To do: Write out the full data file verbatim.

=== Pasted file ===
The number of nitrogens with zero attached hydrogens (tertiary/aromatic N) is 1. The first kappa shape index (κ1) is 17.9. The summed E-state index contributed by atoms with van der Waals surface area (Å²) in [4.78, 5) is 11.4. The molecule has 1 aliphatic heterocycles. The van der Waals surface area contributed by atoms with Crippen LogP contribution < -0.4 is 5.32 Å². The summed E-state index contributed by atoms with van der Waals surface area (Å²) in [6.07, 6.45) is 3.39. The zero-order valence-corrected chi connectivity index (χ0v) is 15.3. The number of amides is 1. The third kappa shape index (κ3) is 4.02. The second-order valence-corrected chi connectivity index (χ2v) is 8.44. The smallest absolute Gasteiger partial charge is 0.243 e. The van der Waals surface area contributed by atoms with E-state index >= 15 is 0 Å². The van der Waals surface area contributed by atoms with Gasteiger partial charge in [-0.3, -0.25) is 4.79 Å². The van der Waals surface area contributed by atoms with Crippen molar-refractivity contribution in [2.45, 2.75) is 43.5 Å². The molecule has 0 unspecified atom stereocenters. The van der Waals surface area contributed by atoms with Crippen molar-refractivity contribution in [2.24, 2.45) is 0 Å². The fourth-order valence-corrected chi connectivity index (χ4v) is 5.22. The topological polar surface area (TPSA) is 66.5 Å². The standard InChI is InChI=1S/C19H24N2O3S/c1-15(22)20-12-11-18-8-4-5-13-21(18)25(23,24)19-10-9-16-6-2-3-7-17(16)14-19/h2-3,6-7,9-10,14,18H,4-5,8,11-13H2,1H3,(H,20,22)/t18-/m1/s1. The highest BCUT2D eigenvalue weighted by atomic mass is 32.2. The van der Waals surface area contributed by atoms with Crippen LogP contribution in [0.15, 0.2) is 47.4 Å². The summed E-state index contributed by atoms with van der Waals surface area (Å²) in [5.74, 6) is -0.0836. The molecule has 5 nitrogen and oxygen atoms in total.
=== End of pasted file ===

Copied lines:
The number of nitrogens with zero attached hydrogens (tertiary/aromatic N) is 1. The first kappa shape index (κ1) is 17.9. The summed E-state index contributed by atoms with van der Waals surface area (Å²) in [4.78, 5) is 11.4. The molecule has 1 aliphatic heterocycles. The van der Waals surface area contributed by atoms with Crippen LogP contribution < -0.4 is 5.32 Å². The summed E-state index contributed by atoms with van der Waals surface area (Å²) in [6.07, 6.45) is 3.39. The zero-order valence-corrected chi connectivity index (χ0v) is 15.3. The number of amides is 1. The third kappa shape index (κ3) is 4.02. The second-order valence-corrected chi connectivity index (χ2v) is 8.44. The smallest absolute Gasteiger partial charge is 0.243 e. The van der Waals surface area contributed by atoms with E-state index >= 15 is 0 Å². The van der Waals surface area contributed by atoms with Gasteiger partial charge in [-0.3, -0.25) is 4.79 Å². The van der Waals surface area contributed by atoms with Crippen molar-refractivity contribution in [2.45, 2.75) is 43.5 Å². The molecule has 0 unspecified atom stereocenters. The van der Waals surface area contributed by atoms with Crippen molar-refractivity contribution in [2.24, 2.45) is 0 Å². The fourth-order valence-corrected chi connectivity index (χ4v) is 5.22. The topological polar surface area (TPSA) is 66.5 Å². The standard InChI is InChI=1S/C19H24N2O3S/c1-15(22)20-12-11-18-8-4-5-13-21(18)25(23,24)19-10-9-16-6-2-3-7-17(16)14-19/h2-3,6-7,9-10,14,18H,4-5,8,11-13H2,1H3,(H,20,22)/t18-/m1/s1. The highest BCUT2D eigenvalue weighted by atomic mass is 32.2. The van der Waals surface area contributed by atoms with Crippen LogP contribution in [0.15, 0.2) is 47.4 Å². The summed E-state index contributed by atoms with van der Waals surface area (Å²) in [5.74, 6) is -0.0836. The molecule has 5 nitrogen and oxygen atoms in total.